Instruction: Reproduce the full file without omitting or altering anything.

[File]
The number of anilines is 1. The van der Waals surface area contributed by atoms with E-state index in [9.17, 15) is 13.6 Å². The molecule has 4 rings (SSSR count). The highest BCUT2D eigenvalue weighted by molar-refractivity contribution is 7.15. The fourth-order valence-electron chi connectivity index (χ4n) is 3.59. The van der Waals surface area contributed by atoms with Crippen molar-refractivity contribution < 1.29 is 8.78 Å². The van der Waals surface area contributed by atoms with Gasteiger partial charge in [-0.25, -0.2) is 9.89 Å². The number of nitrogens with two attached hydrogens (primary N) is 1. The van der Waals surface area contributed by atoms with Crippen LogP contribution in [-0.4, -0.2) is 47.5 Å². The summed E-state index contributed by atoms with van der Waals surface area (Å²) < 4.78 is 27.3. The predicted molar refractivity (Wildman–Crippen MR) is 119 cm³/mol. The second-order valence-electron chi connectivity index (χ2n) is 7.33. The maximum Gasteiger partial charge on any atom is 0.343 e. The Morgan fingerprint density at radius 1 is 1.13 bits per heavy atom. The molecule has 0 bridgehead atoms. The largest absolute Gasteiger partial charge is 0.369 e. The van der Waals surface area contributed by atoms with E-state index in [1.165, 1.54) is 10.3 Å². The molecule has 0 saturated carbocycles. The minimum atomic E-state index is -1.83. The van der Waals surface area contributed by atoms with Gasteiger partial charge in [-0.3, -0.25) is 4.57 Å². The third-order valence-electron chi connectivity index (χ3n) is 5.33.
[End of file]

The number of anilines is 1. The van der Waals surface area contributed by atoms with E-state index in [9.17, 15) is 13.6 Å². The molecule has 4 rings (SSSR count). The highest BCUT2D eigenvalue weighted by molar-refractivity contribution is 7.15. The fourth-order valence-electron chi connectivity index (χ4n) is 3.59. The van der Waals surface area contributed by atoms with Crippen molar-refractivity contribution < 1.29 is 8.78 Å². The van der Waals surface area contributed by atoms with Gasteiger partial charge in [-0.25, -0.2) is 9.89 Å². The number of nitrogens with two attached hydrogens (primary N) is 1. The van der Waals surface area contributed by atoms with Crippen LogP contribution in [-0.4, -0.2) is 47.5 Å². The summed E-state index contributed by atoms with van der Waals surface area (Å²) < 4.78 is 27.3. The predicted molar refractivity (Wildman–Crippen MR) is 119 cm³/mol. The second-order valence-electron chi connectivity index (χ2n) is 7.33. The maximum Gasteiger partial charge on any atom is 0.343 e. The Morgan fingerprint density at radius 1 is 1.13 bits per heavy atom. The molecule has 0 bridgehead atoms. The largest absolute Gasteiger partial charge is 0.369 e. The van der Waals surface area contributed by atoms with E-state index in [1.165, 1.54) is 10.3 Å². The molecule has 0 saturated carbocycles. The minimum atomic E-state index is -1.83. The van der Waals surface area contributed by atoms with Gasteiger partial charge in [-0.3, -0.25) is 4.57 Å². The third-order valence-electron chi connectivity index (χ3n) is 5.33.